Other Kjos Articles:
Legalized Mind Control Part 1
NARNIA - A POSTMODERN PATH TO FAITH AND SALVATION?
December 25, 2005
An argument between evangelical and secular Narnia fans has been raging for decades: Are The Chronicles of Narnia supposed to be Christian? The release of the Disney movie has added fuel to this debate. Its director, Andrew Adamson denies the connection to Christianity and says its spiritual themes are common to the fantasy genre. Nor does the producer, Mark Johnson see a Christian message. "When I read the book as a child," he said, "I accepted it as a pure adventure story. It never occurred to me Aslan was anything more than a great lion."
Even Douglas Gresham, Lewis' stepson, said recently: �Churches in Britain and America are promoting the film as a Christian film, but it�s not... and the Narnia books aren�t Christian novels.�
Evangelicals disagree. "We believe that God will speak the gospel of Jesus Christ through this film," said Lon Allison, director of Illinois' Billy Graham Center.
A letter C.S. Lewis wrote to one of his many young fans back in 1961 may close that debate:
That letter, sent from Magdalene College at Cambridge, brings us back to another question: Are his "supposal" (a word coined by Lewis) stories true to the Bible? Are they even compatible with Biblical thinking, which is based on God's absolutes?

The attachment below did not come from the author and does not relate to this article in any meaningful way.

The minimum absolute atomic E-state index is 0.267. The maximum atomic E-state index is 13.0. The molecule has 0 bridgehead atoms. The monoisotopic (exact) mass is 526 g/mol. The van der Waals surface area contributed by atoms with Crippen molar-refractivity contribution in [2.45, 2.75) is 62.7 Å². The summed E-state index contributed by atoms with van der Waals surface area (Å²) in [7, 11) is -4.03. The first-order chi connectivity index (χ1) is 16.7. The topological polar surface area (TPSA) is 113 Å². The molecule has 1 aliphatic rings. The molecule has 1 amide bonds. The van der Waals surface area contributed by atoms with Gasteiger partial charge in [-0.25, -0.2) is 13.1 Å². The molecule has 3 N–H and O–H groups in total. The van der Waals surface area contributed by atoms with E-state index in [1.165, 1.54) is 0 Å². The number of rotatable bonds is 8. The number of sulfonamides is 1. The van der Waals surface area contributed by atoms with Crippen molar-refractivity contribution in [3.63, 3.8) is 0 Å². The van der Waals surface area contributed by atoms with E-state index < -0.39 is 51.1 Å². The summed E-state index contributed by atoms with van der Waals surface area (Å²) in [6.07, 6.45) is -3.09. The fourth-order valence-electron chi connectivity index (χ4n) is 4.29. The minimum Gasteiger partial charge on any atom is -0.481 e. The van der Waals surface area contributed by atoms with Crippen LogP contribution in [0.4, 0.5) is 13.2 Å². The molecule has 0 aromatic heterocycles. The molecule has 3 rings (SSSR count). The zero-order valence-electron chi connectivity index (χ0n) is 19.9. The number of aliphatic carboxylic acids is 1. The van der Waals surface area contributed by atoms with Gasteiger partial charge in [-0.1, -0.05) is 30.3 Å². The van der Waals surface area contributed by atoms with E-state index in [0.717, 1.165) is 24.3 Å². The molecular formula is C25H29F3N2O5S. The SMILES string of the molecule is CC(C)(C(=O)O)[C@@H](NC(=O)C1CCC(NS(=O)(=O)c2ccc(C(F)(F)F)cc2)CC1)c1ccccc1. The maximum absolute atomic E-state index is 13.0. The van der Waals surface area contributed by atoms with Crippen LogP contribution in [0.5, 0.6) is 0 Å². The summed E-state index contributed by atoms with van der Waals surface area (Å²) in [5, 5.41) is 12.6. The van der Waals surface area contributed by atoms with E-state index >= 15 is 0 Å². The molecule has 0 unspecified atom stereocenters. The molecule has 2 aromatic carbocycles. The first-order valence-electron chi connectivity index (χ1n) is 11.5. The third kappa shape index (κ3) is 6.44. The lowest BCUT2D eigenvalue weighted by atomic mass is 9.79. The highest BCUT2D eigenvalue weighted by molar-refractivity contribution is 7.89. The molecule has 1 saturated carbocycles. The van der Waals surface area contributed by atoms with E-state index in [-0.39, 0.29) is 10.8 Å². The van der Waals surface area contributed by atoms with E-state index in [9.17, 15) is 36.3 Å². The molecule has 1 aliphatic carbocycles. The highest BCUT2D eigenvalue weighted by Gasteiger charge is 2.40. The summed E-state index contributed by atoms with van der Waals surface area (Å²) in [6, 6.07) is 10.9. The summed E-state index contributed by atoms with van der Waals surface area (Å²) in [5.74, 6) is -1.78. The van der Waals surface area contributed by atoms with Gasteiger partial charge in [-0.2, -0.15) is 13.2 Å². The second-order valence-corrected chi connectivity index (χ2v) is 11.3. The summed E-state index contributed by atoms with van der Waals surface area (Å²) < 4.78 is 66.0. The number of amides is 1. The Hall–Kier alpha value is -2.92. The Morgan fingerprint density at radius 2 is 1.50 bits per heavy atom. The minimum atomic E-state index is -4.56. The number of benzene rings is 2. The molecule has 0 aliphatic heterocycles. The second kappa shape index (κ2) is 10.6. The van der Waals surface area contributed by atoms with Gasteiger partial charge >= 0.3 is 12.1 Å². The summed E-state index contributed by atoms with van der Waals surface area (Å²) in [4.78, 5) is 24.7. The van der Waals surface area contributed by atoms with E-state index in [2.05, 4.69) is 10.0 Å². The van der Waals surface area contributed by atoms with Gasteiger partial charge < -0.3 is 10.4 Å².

"Lewis was anything but a classic evangelical, socially or theologically," wrote Bob Smietana in a Christianity Today article titled "C. S. Lewis Superstar." "Though he shared basic Christian beliefs with evangelicals, he didn't subscribe to biblical inerrancy or penal substitution.... Part of Lewis's current appeal... is a postmodern interest in 'thin places'�places where the physical world and the spiritual world meet.... Fantasy allows you to explain and grasp and integrate into your life things that are not logical.... It is to say that we can tell each other truth in story."
But when you communicate "truth in story," the truth can be stretched like a rubber band. That's why He warns us repeatedly against any meddling with His message! He will not let us add or delete anything. His certainty must not be tainted with our uncertainties. [See God's unchanging Word]
The last book written by C. S. Lewis (published in 1964) shows the author's view of social change and ambiguity. In "The Discarded Image," he tells us that when people no longer like the old Paradigm or cultural "Model" with its beliefs and values, they will simply discard it: "...phenomena to support that new one will obediently turn up." Nothing is permanent; everything changes along with human thought, wants, and speculations. Even "ultimate realities" must change:
Lewis ends his book with this prediction: "It is not impossible that our own Model [including the Biblical worldview] will die a violent death, ruthlessly smashed by an unprovoked assault of new facts -- unprovoked as the nova of 1572. But I think it is more likely to change when, and because, far-reaching changes in the mental temper of our descendents demand that it should. The new Model will not be set up without evidence, but the evidence will turn up when the inner need for it becomes sufficiently great. It will be true evidence.'